Molecular characteristics of catechol estrogen quinones in reactions with deoxyribonucleosides

Douglas E. Stack, Jaeman Byun, Michael L. Gross, Eleanor G Rogan, Ercole Cavalieri

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Abstract

Estrogens can have two roles in the induction of cancer: stimulating proliferation of cells by receptor-mediated processes, and generating electrophilic species that can covalently bind to DNA. The latter role is thought to proceed through catechol estrogen metabolites, which can be oxidized to o-quinones that bind to DNA. Four estrogen-deoxyribonucleoside adducts were synthesized by reaction of estrone 3,4-quinone (E1-3,4-Q), 17β-estradiol 3,4-quinone (E2-3,4-Q), or estrone 2,3-quinone (E1-2,3-Q) with deoxyguanosine (dG) or deoxyadenosine (dA) in CH3CO2H/H2O (1:1). Reaction of E1-3,4-Q or E2-3,4-Q with dG produced specifically 7-[4-hydroxyestron-1(α,β,)-yl]guanine (4-OHE1-1(α,β)-N7Gua) or 7-[4-hydroxyestradiol-1(α,β)-yl]guanine (4-OHE2-1(α,β)-N7Gua), respectively, in 40% yield, with loss of deoxyribose. These two quinones did not react with dA, deoxycytidine, or thymidine. When E1-2,3-Q was reacted with dG or dA, N2-(2-hydroxyestron-6-yl)deoxyguanosine (2-OHE1-6-N2dG, 10% yield) and N6-(2-hydroxyestron-6-yl)deoxyadenosine (2-OHE1-6-N6dA, 80% yield), respectively, were formed. These adducts provide insight into the type of DNA damage that can be caused by o-quinones of the catechol estrogens. The estrogen 3,4-quinones are expected to produce depurinating guanine adducts that are lost from DNA, generating apurinic sites, whereas the 2,3-quinones would form stable adducts that remain in DNA, unless repaired. The adducts reported here will be used as references in studies to elucidate the structure of estrogen adducts in biological systems.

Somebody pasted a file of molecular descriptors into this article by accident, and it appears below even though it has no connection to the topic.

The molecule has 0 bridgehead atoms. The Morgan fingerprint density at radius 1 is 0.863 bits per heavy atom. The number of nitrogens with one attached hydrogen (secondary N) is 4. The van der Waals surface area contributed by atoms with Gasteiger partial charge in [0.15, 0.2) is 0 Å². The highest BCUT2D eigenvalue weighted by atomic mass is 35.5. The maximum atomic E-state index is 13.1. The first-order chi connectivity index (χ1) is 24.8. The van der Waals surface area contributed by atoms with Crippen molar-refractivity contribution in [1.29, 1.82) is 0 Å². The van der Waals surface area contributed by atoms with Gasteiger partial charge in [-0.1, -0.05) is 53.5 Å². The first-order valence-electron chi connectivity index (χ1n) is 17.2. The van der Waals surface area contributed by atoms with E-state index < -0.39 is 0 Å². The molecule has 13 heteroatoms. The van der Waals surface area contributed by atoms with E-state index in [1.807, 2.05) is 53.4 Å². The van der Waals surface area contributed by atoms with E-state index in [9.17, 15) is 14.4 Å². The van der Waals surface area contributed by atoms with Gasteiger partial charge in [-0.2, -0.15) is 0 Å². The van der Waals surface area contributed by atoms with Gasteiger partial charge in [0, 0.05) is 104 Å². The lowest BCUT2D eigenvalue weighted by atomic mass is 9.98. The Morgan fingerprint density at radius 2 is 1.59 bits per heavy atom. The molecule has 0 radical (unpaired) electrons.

Original languageEnglish (US)
Pages (from-to)851-859
Number of pages9
JournalChemical Research in Toxicology
Volume9
Issue number5
DOIs
Publication statusPublished - Jan 1 1996

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ASJC Scopus subject areas

  • Toxicology

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